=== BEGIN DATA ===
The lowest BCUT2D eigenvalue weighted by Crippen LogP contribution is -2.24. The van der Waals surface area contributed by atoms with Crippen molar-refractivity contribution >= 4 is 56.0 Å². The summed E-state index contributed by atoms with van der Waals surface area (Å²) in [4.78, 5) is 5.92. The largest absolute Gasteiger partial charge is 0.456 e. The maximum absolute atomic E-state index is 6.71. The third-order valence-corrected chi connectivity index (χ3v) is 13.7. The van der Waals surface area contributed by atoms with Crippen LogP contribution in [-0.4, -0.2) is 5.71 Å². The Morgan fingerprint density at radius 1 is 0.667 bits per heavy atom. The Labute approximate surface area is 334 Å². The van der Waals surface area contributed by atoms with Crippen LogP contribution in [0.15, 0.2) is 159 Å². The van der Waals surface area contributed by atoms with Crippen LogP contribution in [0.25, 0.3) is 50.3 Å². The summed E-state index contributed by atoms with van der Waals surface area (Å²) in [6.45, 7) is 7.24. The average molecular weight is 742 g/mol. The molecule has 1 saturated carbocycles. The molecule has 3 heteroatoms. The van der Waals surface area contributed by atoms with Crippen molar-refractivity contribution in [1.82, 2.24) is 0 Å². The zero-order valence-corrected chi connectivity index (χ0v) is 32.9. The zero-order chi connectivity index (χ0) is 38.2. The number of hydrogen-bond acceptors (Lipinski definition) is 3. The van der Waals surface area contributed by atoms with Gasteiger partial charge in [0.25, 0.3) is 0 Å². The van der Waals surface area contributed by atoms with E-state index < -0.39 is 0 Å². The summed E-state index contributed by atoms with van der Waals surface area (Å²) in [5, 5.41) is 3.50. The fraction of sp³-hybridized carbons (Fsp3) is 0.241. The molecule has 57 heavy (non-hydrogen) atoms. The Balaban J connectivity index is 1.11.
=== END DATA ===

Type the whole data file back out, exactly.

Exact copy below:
The lowest BCUT2D eigenvalue weighted by Crippen LogP contribution is -2.24. The van der Waals surface area contributed by atoms with Crippen molar-refractivity contribution >= 4 is 56.0 Å². The summed E-state index contributed by atoms with van der Waals surface area (Å²) in [4.78, 5) is 5.92. The largest absolute Gasteiger partial charge is 0.456 e. The maximum absolute atomic E-state index is 6.71. The third-order valence-corrected chi connectivity index (χ3v) is 13.7. The van der Waals surface area contributed by atoms with Crippen LogP contribution in [-0.4, -0.2) is 5.71 Å². The Morgan fingerprint density at radius 1 is 0.667 bits per heavy atom. The Labute approximate surface area is 334 Å². The van der Waals surface area contributed by atoms with Crippen LogP contribution in [0.15, 0.2) is 159 Å². The van der Waals surface area contributed by atoms with Crippen LogP contribution in [0.25, 0.3) is 50.3 Å². The summed E-state index contributed by atoms with van der Waals surface area (Å²) in [6.45, 7) is 7.24. The average molecular weight is 742 g/mol. The molecule has 1 saturated carbocycles. The molecule has 3 heteroatoms. The van der Waals surface area contributed by atoms with Crippen molar-refractivity contribution in [1.82, 2.24) is 0 Å². The zero-order valence-corrected chi connectivity index (χ0v) is 32.9. The zero-order chi connectivity index (χ0) is 38.2. The number of hydrogen-bond acceptors (Lipinski definition) is 3. The van der Waals surface area contributed by atoms with Gasteiger partial charge in [0.25, 0.3) is 0 Å². The van der Waals surface area contributed by atoms with E-state index < -0.39 is 0 Å². The summed E-state index contributed by atoms with van der Waals surface area (Å²) in [5, 5.41) is 3.50. The fraction of sp³-hybridized carbons (Fsp3) is 0.241. The molecule has 57 heavy (non-hydrogen) atoms. The Balaban J connectivity index is 1.11.